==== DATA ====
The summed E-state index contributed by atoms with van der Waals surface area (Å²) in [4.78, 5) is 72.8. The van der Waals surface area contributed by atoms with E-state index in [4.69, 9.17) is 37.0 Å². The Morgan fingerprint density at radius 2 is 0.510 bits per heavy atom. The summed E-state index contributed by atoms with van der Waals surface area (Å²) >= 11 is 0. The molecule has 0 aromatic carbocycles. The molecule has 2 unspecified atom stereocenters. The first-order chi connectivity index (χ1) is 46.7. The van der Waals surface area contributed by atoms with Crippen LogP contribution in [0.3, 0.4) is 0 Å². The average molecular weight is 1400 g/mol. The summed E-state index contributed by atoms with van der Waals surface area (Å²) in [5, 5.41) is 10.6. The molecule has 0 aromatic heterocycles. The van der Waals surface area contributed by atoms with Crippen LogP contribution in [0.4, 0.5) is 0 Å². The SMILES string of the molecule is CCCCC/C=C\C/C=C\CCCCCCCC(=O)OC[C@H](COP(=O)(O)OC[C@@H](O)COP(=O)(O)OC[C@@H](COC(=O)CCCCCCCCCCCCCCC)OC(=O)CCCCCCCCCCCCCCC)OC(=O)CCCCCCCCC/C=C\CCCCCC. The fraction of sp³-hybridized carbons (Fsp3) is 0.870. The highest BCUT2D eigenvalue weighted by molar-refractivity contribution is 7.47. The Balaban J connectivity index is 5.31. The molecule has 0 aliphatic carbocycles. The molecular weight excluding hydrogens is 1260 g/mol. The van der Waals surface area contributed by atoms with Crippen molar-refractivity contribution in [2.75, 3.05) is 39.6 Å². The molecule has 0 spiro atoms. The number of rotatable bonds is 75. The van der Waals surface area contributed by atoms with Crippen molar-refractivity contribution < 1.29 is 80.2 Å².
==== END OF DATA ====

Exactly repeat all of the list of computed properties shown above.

The summed E-state index contributed by atoms with van der Waals surface area (Å²) in [4.78, 5) is 72.8. The van der Waals surface area contributed by atoms with E-state index in [4.69, 9.17) is 37.0 Å². The Morgan fingerprint density at radius 2 is 0.510 bits per heavy atom. The summed E-state index contributed by atoms with van der Waals surface area (Å²) >= 11 is 0. The molecule has 0 aromatic carbocycles. The molecule has 2 unspecified atom stereocenters. The first-order chi connectivity index (χ1) is 46.7. The van der Waals surface area contributed by atoms with Crippen LogP contribution in [0.3, 0.4) is 0 Å². The average molecular weight is 1400 g/mol. The summed E-state index contributed by atoms with van der Waals surface area (Å²) in [5, 5.41) is 10.6. The molecule has 0 aromatic heterocycles. The van der Waals surface area contributed by atoms with Crippen LogP contribution in [0.4, 0.5) is 0 Å². The SMILES string of the molecule is CCCCC/C=C\C/C=C\CCCCCCCC(=O)OC[C@H](COP(=O)(O)OC[C@@H](O)COP(=O)(O)OC[C@@H](COC(=O)CCCCCCCCCCCCCCC)OC(=O)CCCCCCCCCCCCCCC)OC(=O)CCCCCCCCC/C=C\CCCCCC. The fraction of sp³-hybridized carbons (Fsp3) is 0.870. The highest BCUT2D eigenvalue weighted by molar-refractivity contribution is 7.47. The Balaban J connectivity index is 5.31. The molecule has 0 aliphatic carbocycles. The molecular weight excluding hydrogens is 1260 g/mol. The van der Waals surface area contributed by atoms with Crippen molar-refractivity contribution in [2.75, 3.05) is 39.6 Å². The molecule has 0 spiro atoms. The number of rotatable bonds is 75. The van der Waals surface area contributed by atoms with Crippen molar-refractivity contribution < 1.29 is 80.2 Å².